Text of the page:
The sharp elbowing between Lionsgate and Carl Icahn takes another turn in the courtroom. The Wall Street Journal reports that Lionsgate filed in court to force Icahn to disclose any confidential merger agreements he made with MGM. This continues Lionsgate’s assertion that Icahn was pushing for a merge between Lionsgate and MGM while lambasting Lionsgate management for exploring the same scenario. Lionsgate’s desire for transparency extended to an ask that Icahn fess up about a side deal he might have made with Mark Cuban to sell his stake. That info–which reportedly came from Girls Gone Wild kingpin Joe Francis–was refuted by Cuban, who told WSJ that if there was any questionable offer involved in the equation, it came when Lionsgate co-chairman Michael Burns made a third-party offer to buy his shares for more than whatever Icahn was willing to pay…
Christopher Tierney, the 31-year old actor/dancer who fell 30 feet and was badly hurt in a preview performance of Broadway’s Spider-Man: Turn Off The Dark, gave his first interview last night to Gotham’s WCBS-TV local news. Watch below as he describes an ordeal that included the following inventory of broken bones: 4 ribs, 3 vertebra, scapula, elbow, and the back of his head. It’s good to see Tierney moving around and even enthused about possibly returning to the show. But how’s that dancer’s body, full of screws and rods, going … Read More »
BREAKING: In the latest development in Carl Icahn’s attempt to take over Lionsgate and merge its assets with MGM, a Supreme Court judge in British Columbia has dismissed Icahn’s lawsuit to thwart a Lionsgate de-leveraging move on July 20 that took $100 million in debt off the books and converted it into equity, which was bought by shareholder John Kornitzer, who is loyal to the existing Lionsgate brass. In a separate third party transaction, Kornitzer sold those shares to Mark Rachesky, who is on the Lionsgate board and firmly behind current management. That move pushed Icahn’s 38% stake in the company back to 33.5%, and increase Rachesky’s stake from 19% to 29%. Icahn can still gain more shares, as his $7.50 per share tender offer has been extended until November 12. But his 33.5% stake isn’t enough to win a proxy fight.
2ND UPDATE: MGM has just issued this statement about the results of the creditor voting:
“Metro-Goldwyn-Mayer Inc. (‘MGM’) today announced that the secured lenders voting in the Company’s solicitation process have overwhelmingly approved its proposed plan of reorganization (‘Plan’). MGM will now move expeditiously to implement that Plan, which will dramatically reduce its debt load and put the Company in a strong position to execute its business strategy. MGM is appreciative of the lenders’ support.”
UPDATE: The creditors have now officially approved the restructuring plan that puts the Spyglass chiefs atop MGM and gets the studio moving again. A statement will be released momentarily. Now, the fun begins. If MGM isn’t a distributor, the next installment of James Bond will be a jump ball. Expect Sony (which distributed Casino Royale to battle it out with Warner Bros and Fox, but watch Paramount emerge in the thick of it because of the close relationship that the studio has developed with Spyglass since that company became co-financier of Star Trek and the followup that is in the works. Read More »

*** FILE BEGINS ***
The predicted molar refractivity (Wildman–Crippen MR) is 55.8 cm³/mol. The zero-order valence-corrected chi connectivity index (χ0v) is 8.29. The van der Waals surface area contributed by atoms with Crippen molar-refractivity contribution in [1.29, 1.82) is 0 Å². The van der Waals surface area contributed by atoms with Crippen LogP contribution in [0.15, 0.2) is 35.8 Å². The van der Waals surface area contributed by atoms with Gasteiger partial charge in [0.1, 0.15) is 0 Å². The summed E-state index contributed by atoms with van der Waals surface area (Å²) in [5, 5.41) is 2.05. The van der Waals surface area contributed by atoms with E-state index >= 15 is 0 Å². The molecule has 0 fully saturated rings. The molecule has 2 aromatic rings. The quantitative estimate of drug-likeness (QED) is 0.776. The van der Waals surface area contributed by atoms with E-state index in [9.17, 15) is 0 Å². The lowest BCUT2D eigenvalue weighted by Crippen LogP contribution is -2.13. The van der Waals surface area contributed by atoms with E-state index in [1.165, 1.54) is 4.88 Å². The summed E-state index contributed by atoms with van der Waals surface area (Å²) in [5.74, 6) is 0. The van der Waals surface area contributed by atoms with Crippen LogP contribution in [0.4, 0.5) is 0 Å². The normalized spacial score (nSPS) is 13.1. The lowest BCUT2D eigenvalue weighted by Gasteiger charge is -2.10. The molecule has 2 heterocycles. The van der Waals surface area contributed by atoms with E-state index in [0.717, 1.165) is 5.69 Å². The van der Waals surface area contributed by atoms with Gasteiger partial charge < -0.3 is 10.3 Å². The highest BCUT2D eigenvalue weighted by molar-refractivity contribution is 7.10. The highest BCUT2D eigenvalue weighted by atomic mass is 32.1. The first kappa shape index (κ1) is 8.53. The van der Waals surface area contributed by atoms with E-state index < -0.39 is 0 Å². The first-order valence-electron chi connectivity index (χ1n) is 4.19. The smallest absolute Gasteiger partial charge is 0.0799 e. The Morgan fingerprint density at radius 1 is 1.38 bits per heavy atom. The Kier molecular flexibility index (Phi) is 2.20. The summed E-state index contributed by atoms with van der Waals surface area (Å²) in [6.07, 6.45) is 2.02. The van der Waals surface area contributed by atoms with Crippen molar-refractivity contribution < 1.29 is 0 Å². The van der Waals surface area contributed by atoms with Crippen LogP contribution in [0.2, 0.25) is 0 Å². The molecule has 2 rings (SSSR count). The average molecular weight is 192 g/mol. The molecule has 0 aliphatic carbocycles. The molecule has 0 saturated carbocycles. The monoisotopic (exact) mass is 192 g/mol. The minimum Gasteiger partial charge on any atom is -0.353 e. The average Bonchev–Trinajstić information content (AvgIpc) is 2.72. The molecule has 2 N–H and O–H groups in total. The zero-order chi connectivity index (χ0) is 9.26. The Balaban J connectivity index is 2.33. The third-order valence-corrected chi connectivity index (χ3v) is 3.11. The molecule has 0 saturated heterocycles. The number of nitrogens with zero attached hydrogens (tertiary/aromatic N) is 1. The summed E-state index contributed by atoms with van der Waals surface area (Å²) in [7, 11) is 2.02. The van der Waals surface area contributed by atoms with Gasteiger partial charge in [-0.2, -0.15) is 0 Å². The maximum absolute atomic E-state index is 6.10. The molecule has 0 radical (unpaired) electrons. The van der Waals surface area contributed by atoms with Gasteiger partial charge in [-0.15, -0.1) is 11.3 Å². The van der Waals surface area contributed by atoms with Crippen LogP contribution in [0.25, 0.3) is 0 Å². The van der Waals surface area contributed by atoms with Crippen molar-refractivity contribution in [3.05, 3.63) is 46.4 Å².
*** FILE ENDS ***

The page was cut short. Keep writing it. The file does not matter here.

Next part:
Calling the proposed Spyglass plan a “presciption for disaster,” Carl Icahn on Thursday offered to buy another $963 million of MGM’s debt. He already owns around $500 million of it, so the sum would make him one of MGM’s largest creditors – with a stake of around 37%. Pending the offer, he would then be in a good position to approve a merger between Lionsgate and the studio, one he now supports. Some of MGM’s creditors are pushing hard for that prepackaged bankruptcy plan that would instead see Spyglass’ Gary Barber and Roger Birnbaum come in and run the studio. As a condition of his offer, Icahn said anyone selling to him must vote against the Spyglass plan; a vote is scheduled for Oct. 29. Icahn also stated on Thursday: “This is the critical decision point for MGM lenders, yet we are being rushed into an extraordinary Prepackaged Plan with limited information and input, on a “hurry up basis” that frustrates any dissent. I hope to defeat this “rush to judgment.”
Below is Carl Icahn’s statement from this morning expressing his support for a proposed Lionsgate/MGM merger. Late Monday, Lionsgate sent a proposal to MGM expressing support of a ”business combination” after what it called “detailed” discussions with Icahn. All of this after rebuffing Icahn’s attempts for so long. This latest development comes just days after MGM said it was planning a merger with Spyglass wherein Gary Barber and Roger Birnbaum would be the new bosses.
“We are holders of significant positions in both Lions Gate stock and MGM debt. Today, Lions Gate has made a proposal to combine these two companies. We believe that this combination of Lions Gate and MGM would enhance value for all constituencies and we believe this proposal as submitted is far better for MGM holders than the current proposal to combine MGM with Spyglass. In addition, we also believe such a combination transaction would enhance the value of Lions Gate shares. However, we intend to continue to pursue our lawsuits regarding Lions Gate’s recent dilutive transaction with Mark Rachesky. Whether or not we prevail in those lawsuits, we intend to continue to support a combination of Lions Gate and MGM. Our support for this combination is conditioned on the combined company having satisfactory corporate governance provisions.”